Corporate Bonds

Types of Corporates Bond

Corporate bonds are debt securities issued by private and public corporations. Companies issue corporate bonds to raise money for a variety of purposes, such as building a new plant, purchasing equipment, or growing the business. When one buys a corporate bond, one lends money to the “issuer,” the company that issued the bond. In exchange, the company promises to return the money, also known as “principal,” on a specified maturity date. Until that date, the company usually pays you a stated rate of interest, generally semi-annually. While a corporate bond gives an IOU from the company, it does not have an ownership interest in the issuing company, unlike when one purchases the company’s equity stock.

  1. Higher Return : Corporate funds ensure significantly higher returns than other debt instrument in the market. Average yields  of 8-10% can be expected from corporate debt instrument , while government – held  bonds only provide approximately half of it.
  2.  Liquidity:  Since corporate debt funds are generated to satisfy the short term requirements of a business , they too short term in nature . Also, corporate bond can be obtained and sold as per the wish of the investor. This provides high liquidity of the financial resource , allowing a person to convert it to cash as and when the need arises.
  3. Security: Corporate debt funds have a lower associated risk than shares, as the former poses a financial obligation on the company.
  4. Coupon (interest) : When you buy a bond, the company will payout interest regularly until you exit the corporate bond or the bond matures. This interest is called the coupon, which is a certain percentage of the par value.
  5. Tax-efficiency: If you are holding your corporate bond fund for less than three years, then you must pay short-term capital gains tax (STCG) based on your tax slab. On the other hand, Section 112 of the Indian Income Tax mandates 20% tax on long-term capital gains. This applies to those who hold the bond for more than three years.
  1. Security of bonds: Security for bonds suggests some kind of underlying asset that backs up the issue. This is preferable for investors, as it provides risk protection against a potential corporate default. Assets backing the bond provide security beyond the credit of the issuer.
  2.  Mortgage bond: Bonds can be backed by different assets. For example, bonds that are backed by mortgages are mortgage-backed securities (MBS). A mortgage bond gives the bondholders the ability to sell mortgaged properties to satisfy any unpaid obligations to bondholders.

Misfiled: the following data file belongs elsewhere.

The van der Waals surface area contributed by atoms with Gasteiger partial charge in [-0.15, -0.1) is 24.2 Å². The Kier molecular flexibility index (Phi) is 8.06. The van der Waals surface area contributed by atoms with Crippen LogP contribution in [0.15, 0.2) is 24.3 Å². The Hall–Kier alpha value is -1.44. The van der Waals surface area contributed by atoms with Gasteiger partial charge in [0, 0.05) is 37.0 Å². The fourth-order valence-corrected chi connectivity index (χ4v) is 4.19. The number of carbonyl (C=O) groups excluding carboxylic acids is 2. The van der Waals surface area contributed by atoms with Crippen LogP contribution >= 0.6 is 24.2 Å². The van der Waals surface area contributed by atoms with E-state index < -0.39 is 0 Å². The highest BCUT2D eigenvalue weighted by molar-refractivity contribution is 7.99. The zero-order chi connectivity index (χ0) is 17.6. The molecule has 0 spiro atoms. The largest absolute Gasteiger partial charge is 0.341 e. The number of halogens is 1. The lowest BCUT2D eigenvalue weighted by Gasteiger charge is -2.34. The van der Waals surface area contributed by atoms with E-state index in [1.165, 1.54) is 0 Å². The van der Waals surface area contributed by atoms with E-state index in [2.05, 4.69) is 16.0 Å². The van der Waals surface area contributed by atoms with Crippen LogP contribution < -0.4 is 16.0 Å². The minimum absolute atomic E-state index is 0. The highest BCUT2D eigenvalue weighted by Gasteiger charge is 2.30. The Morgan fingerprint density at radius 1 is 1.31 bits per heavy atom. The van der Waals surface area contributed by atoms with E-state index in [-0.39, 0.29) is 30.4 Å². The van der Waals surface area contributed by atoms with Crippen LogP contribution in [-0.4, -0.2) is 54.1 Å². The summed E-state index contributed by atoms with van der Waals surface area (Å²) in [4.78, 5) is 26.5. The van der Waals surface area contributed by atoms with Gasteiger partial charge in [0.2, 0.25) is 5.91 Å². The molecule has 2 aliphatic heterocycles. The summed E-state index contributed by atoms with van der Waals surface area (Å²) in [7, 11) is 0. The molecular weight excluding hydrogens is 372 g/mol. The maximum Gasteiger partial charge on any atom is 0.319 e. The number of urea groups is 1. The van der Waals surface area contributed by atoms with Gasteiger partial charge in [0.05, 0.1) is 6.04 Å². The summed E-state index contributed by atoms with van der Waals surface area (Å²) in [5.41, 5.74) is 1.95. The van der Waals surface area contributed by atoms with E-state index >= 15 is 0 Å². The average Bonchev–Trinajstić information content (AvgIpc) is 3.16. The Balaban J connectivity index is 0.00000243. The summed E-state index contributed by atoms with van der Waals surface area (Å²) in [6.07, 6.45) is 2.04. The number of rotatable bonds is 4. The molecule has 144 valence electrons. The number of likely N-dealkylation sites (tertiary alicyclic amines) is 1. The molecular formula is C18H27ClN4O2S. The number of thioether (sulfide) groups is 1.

3.  Collateral trust bonds: Collateral trust bonds are similar to mortgage bonds except houses are not used to back up the bond. These are used by companies that do not own fixed assets or real property. Instead, these companies own securities of other companies. When issuing bonds, they pledge such stocks, bonds, or other investments that they own in other companies.
  4.  Equipment trust certificates Equipment trust certificates usually revolve around the rental of equipment. For example, assume a railway company needs some cars and orders them from a manufacturer. The manufacturer will complete the order and transfer the ownership of the cars to a trustee. The trustee will then sell equipment trust certificates to investors to pay the manufacturer for the cars. To continue to pay interest on the ETCs, the trustee collects rental fees from the railway company. Upon maturity of the note, the railway company then receives the titles to the cars from the trustee. The renting of the railway cars is not a true leasing arrangement, due to the fact that the railway company will get title to the cars at the end of the ETC agreement. Thus, in essence, equipment trust certificates are a type of secured debt financing.
  5.  Guaranteed bonds: As the name suggests, guaranteed bonds are bonds that are guaranteed. The guarantee is provided by another corporation. This helps decrease the default risk, as another corporation has agreed to step in and fulfill the convenants of the bond if the need arises.

Bonds are rated on the quality of their issuer. The higher the issuer’s quality, the lower the interest rate the issuer will have to pay, all else equal. That is, investors demand a higher return from corporations or governments that they view as riskier.

Bonds broadly fall into two large categories based on their rating:

  • Investment-grade bonds:Investment-grade bonds are viewed as good to excellent credit   risks with a low risk of default. Top companies may enjoy being investment-grade credits and pay lower interest rates because of it.
  • High-yield bonds:High-yield bonds were previously referred to as “junk bonds,” and they are viewed as more risky, though not necessarily very high risk, depending on exactly the grade and financial situation. Plenty of well-known companies are classified as high-yield while continuing to reliably make their interest payments.
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